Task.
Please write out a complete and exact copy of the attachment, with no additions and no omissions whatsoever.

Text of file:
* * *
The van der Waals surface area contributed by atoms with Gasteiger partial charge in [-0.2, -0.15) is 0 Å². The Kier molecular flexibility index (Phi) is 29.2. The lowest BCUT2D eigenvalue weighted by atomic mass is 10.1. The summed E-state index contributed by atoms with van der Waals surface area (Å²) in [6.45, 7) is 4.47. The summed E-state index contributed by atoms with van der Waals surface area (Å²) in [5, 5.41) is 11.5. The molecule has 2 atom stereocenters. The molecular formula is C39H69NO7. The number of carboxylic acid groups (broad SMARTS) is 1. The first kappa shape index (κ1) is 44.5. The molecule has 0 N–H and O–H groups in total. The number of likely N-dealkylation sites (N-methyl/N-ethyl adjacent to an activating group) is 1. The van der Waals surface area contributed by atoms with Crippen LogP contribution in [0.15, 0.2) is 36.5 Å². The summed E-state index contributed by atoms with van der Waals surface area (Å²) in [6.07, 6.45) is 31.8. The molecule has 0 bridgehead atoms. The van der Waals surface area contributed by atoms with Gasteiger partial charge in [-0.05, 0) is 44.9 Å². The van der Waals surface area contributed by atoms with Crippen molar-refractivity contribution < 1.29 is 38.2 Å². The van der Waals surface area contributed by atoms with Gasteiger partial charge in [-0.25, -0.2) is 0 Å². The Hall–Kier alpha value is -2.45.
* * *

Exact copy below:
The van der Waals surface area contributed by atoms with Gasteiger partial charge in [-0.2, -0.15) is 0 Å². The Kier molecular flexibility index (Phi) is 29.2. The lowest BCUT2D eigenvalue weighted by atomic mass is 10.1. The summed E-state index contributed by atoms with van der Waals surface area (Å²) in [6.45, 7) is 4.47. The summed E-state index contributed by atoms with van der Waals surface area (Å²) in [5, 5.41) is 11.5. The molecule has 2 atom stereocenters. The molecular formula is C39H69NO7. The number of carboxylic acid groups (broad SMARTS) is 1. The first kappa shape index (κ1) is 44.5. The molecule has 0 N–H and O–H groups in total. The number of likely N-dealkylation sites (N-methyl/N-ethyl adjacent to an activating group) is 1. The van der Waals surface area contributed by atoms with Crippen LogP contribution in [0.15, 0.2) is 36.5 Å². The summed E-state index contributed by atoms with van der Waals surface area (Å²) in [6.07, 6.45) is 31.8. The molecule has 0 bridgehead atoms. The van der Waals surface area contributed by atoms with Gasteiger partial charge in [-0.05, 0) is 44.9 Å². The van der Waals surface area contributed by atoms with Crippen molar-refractivity contribution < 1.29 is 38.2 Å². The van der Waals surface area contributed by atoms with Gasteiger partial charge in [-0.25, -0.2) is 0 Å². The Hall–Kier alpha value is -2.45.